University of Cambridge > > Departmental Seminar Programme, Department of Veterinary Medicine > Recombinant adeno-associated virus for therapeutic gene delivery: 30 million years in the making.

Recombinant adeno-associated virus for therapeutic gene delivery: 30 million years in the making.

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Our laboratory is focused on the translation of gene therapies to treat metabolic liver disease in the paediatric setting using recombinant adeno-associated virus (AAV), which is emerging as an effective in vivo vector platform for new modalities of disease treatments. The laboratory research program encompasses a bench-to-bedside approach and includes “viral palaeontology” in Australian marsupials to discover new vector capsids as well as the design and testing of vectors in preclinical models. Recombinant AAV is based on a human parvovirus from the Dependoviridae family which has long been an appealing virus for vectorisation due to (i) its relatively simple structure with only two known genes encoded on the sense strand of the genome, (ii) requirement for helper virus to complete virus cycle and (iii) non-pathogenic status. However, this latter feature has been recently called into question by a study implicating AAV insertional mutagenesis in hepatocellular carcinoma (Nault et al. Nature Genetics 2015). Conclusions drawn from the report have caused contention with one point of concern the relatively small size of the integrated AAV genome fragment (201-1975 bp) and how this might be responsible for driving oncogenesis. In the course of our studies, we have discovered a novel promoter/enhancer element in the anti-sense genome of the virus, which is common to 10/11 AAV genome fragments implicated in the HCC study. The element is compact, operates in a cell restricted manner largely in cells of hepatic origin and appears to be conserved across phylogenetically-related AAV . Our findings provide an underlying mechanism to account for the dysregulation of gene expression at the site of AAV integration in human HCC and indicate potential biological function for the anti-sense genome.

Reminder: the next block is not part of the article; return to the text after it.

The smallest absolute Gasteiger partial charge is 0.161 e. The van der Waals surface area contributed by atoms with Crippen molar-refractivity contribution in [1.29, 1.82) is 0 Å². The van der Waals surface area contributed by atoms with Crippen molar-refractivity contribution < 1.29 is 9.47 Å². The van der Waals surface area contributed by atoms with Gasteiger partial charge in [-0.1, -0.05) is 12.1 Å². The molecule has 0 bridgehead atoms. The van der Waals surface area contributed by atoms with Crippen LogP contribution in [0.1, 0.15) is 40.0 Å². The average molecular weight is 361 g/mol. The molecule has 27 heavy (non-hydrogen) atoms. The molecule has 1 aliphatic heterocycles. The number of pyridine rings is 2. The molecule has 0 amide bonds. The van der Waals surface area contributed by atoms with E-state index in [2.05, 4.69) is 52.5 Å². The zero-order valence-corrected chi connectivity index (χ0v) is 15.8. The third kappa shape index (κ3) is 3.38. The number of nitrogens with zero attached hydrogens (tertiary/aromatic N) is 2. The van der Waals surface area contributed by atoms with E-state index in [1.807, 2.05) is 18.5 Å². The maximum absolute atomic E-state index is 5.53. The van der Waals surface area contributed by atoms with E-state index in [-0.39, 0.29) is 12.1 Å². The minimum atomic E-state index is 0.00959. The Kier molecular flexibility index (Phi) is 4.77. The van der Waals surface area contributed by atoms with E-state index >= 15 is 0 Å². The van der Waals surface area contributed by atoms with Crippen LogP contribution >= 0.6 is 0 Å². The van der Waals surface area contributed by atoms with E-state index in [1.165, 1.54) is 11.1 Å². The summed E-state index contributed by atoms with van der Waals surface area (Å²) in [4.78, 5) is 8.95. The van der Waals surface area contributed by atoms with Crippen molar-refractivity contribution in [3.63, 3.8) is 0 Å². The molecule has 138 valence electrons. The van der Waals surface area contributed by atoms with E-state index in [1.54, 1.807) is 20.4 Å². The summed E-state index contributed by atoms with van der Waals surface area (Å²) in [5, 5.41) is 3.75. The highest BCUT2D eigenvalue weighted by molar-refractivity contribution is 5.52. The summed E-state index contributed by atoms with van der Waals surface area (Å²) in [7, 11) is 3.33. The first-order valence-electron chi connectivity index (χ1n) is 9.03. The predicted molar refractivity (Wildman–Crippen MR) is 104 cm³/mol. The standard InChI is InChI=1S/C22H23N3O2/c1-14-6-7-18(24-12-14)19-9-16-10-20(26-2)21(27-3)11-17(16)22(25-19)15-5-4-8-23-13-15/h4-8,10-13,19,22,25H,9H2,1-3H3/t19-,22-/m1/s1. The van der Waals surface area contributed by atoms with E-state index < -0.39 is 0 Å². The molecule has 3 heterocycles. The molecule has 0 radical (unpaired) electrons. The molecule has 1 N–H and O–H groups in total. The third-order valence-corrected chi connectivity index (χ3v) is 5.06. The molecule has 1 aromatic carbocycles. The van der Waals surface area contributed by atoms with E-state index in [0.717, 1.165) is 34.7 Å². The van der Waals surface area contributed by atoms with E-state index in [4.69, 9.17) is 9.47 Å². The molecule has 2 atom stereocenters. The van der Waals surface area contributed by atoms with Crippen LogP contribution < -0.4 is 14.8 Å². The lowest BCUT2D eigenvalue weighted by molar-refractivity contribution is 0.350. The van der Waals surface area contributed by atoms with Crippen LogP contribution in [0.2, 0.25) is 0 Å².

This talk is part of the Departmental Seminar Programme, Department of Veterinary Medicine series.

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